I had to wait until after the Thanksgiving holiday to judge it. It’s been a long time since I’d had a traditional Thanksgiving. The past few years, I’d been in Brazil, Argentina, and Brazil again, and in the many years before that, I’d spent it in New York, usually at some bar or restaurant rather than enjoying anyone’s home cooked meal. I don’t believe I’d flown home to see relatives since 2001. So, with a fresh Thanksgiving under my loosened belt, let’s break it down.
Time of year/day of the week. It’s hard to complain about a four-day holiday. It’s also hard to complain about a four-day holiday that adheres to my “holidays should fall on certain days of the week, not date” edict. Thanksgiving also occupies a position on the calendar smack-dab between Halloween and Christmas/Hannukah, etc., making it a comforting, calorie-rich portal into the cold, dead months of winter.
So what can we complain about? Well, for starters, it’s a pain in the ass. Personally, I think Thanksgiving should be on Friday, but with Thursday off as a travel/cook/prepare day. Though I suppose it would be easier for employers to welch on the Thursday. Maybe that’s a bad idea. Nevertheless, there’s just something irritating about the rush to fly, drive, and/or cook with so little lead time. Rating: 6.5/10.
Tradition. Little Earthquake believes that, whichever invisible man to whom you happen to pray or not pray, it is right to give thanks for your bounty of food if you are lucky enough to have a bounty of food. You can thank dumb luck if you want. So, the basis for Thanksgiving, largely uncommercialized, is a good one. Good also is the tradition of celebrating with family and friends (if you like them) – a reminder that human contact will always trump the sterilizing, impersonal glow of your computer, phone, or tablet. Cooking – a lost art in many facets of modern society – brings us together and helps us to appreciate good fortune. . Rating: 8.5.
Activities. Turkey is a mediocre bird, okay? It’s dry, and needs basting, stuffing, and sides of cranberries and potatoes to make it palatable. I think it’s silly to restrict Thanksgiving meals to turkey. Who made this rule? I recommend cooking whatever the hell you want. Try lasagna.
Football-viewing is always fun, even if it’s Detroit Lions football. Of course, you can always turn it off if that’s not your thing.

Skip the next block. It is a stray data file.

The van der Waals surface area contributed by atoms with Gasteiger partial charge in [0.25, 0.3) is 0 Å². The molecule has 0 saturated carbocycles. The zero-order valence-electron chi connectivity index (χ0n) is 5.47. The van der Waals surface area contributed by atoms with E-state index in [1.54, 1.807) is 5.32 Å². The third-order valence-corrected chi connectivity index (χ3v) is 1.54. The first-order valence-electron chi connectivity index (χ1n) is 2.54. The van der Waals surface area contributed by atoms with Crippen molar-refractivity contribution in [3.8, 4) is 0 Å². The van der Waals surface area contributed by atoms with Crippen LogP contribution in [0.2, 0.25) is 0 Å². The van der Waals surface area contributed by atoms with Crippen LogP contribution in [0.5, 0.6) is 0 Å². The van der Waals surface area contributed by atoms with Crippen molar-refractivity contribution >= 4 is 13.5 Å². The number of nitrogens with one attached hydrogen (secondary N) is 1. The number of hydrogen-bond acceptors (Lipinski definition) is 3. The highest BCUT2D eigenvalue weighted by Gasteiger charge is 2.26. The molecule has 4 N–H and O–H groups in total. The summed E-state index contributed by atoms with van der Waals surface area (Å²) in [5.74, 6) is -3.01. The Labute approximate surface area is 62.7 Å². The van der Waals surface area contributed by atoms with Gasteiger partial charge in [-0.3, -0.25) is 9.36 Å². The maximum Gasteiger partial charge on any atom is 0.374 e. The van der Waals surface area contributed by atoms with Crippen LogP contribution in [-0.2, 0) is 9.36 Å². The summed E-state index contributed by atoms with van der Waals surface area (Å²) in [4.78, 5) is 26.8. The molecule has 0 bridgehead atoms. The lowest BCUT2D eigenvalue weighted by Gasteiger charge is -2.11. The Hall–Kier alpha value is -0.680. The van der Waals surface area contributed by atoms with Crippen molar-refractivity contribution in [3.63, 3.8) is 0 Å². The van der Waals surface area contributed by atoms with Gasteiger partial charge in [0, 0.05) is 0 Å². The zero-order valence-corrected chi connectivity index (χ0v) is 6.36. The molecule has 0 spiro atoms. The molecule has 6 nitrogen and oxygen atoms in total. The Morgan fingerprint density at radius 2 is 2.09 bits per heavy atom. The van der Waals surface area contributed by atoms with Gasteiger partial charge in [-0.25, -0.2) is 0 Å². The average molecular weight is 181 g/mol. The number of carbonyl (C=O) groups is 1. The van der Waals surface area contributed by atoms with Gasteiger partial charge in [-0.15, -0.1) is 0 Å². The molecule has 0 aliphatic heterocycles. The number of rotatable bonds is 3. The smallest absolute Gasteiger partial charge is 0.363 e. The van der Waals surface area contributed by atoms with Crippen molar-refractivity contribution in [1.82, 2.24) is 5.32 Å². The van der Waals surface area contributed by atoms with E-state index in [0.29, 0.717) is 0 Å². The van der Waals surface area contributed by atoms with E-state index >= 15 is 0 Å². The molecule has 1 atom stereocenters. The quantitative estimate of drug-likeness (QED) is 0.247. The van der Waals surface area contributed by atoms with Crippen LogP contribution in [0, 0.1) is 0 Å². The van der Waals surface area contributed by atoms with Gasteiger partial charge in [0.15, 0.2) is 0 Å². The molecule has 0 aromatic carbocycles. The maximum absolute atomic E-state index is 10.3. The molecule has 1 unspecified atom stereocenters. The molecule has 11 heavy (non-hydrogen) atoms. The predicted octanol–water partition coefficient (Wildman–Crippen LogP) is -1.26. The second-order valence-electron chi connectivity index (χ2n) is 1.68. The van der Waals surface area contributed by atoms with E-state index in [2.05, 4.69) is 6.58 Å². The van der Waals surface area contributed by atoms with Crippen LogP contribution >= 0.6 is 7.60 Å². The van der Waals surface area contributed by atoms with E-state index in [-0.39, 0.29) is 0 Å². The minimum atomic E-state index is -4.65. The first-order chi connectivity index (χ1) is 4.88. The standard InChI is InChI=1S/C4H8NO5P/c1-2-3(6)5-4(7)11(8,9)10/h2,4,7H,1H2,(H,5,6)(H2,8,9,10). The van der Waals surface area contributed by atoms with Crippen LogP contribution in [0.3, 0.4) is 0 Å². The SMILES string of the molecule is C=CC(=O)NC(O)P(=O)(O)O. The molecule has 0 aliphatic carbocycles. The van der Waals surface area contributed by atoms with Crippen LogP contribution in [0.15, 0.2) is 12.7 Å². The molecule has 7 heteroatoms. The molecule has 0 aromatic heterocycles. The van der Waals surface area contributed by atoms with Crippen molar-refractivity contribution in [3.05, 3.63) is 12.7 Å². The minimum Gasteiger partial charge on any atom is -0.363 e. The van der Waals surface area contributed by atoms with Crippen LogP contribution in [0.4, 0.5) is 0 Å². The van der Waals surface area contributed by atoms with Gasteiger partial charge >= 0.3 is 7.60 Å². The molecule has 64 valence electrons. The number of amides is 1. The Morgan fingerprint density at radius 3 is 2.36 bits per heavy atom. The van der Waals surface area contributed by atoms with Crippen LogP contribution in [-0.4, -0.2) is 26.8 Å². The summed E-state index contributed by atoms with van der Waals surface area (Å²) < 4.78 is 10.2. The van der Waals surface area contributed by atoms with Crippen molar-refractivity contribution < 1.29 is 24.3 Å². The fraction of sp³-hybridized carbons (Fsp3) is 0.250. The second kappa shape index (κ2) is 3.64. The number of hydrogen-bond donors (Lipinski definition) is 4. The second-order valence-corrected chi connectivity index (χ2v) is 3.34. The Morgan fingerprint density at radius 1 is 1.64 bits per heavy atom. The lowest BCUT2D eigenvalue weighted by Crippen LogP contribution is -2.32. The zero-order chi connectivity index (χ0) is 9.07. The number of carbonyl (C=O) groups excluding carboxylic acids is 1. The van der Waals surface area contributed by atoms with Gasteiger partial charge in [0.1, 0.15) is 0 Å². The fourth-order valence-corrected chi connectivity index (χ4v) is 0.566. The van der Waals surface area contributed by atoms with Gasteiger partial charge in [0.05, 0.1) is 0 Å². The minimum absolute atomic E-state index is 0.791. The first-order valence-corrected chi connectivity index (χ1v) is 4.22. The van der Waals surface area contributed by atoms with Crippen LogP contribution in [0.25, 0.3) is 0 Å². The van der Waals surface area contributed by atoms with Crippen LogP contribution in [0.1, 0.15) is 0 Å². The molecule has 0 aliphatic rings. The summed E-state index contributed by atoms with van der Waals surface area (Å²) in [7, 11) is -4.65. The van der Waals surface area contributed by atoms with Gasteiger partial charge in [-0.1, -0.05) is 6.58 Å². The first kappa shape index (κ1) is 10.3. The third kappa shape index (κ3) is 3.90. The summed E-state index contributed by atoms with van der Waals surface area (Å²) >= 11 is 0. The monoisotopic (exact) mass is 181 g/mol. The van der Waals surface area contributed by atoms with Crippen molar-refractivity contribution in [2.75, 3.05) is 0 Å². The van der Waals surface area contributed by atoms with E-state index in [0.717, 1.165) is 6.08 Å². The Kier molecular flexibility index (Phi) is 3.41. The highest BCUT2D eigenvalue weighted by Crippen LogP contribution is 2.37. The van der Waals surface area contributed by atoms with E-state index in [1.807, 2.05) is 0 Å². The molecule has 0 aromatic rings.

I noted Thanksgiving’s lack of commercialization, but in the past couple of decades the shopping day known as “Black Friday” has grabbed a disturbing foothold on this otherwise placid weekend. The two days currently occupy separate mental compartments in the collective imagination, but Black Friday gets way too much press these days. Retailers can barely contain their sad desperation to draw deal-seekers on this massive shopping day, although they still show surprising restraint in not encroaching (too much) on Thanksgiving itself. Shoppers – mostly crazy ones – are all too eager to comply, taking their marching orders from Macy’s and Penny’s to line up at 4 a.m. or whatever sickening hour they are told to arrive. And of course the media love to maintain an irrational focus on the events of nothing more than a day of shopping. You know the stories: Woman gets trampled, glass doors shattered, man tasered, child pepper-sprayed. The media love these tales from the dark side – they are the anti-Thanksgiving, a chance to show that the food, family, and humility of Thursday were a charade. On Thursday, we work in soup kitchens, but on Friday we have no compunction about stepping on each other for a good deal – any deal. All because we’re “supposed to” buy gifts for another holiday next month!
Overall. A lot of people have told me over the years that they love Thanksgiving because it’s so simple – you gather, you eat, you relax. I suppose that’s true. But does that make it an excellent holiday? Time was, families got together all the time to eat. As my mother recently told me, her Italian grandparents would host immense, pasta-infused, family gatherings in Kenosha’s Columbus Park on a regular basis (presumably weather permitting). Of course, they also had many more relatives under one roof; American family life seems more splintered today. (On the other hand, if you ain’t where you are, you’re nowhere.) I like Thanksgiving, but I don’t love it. Nevertheless, I’ll take a four-day weekend anytime. Rating: 7.
Thanksgiving. It’s kind of all right but not great.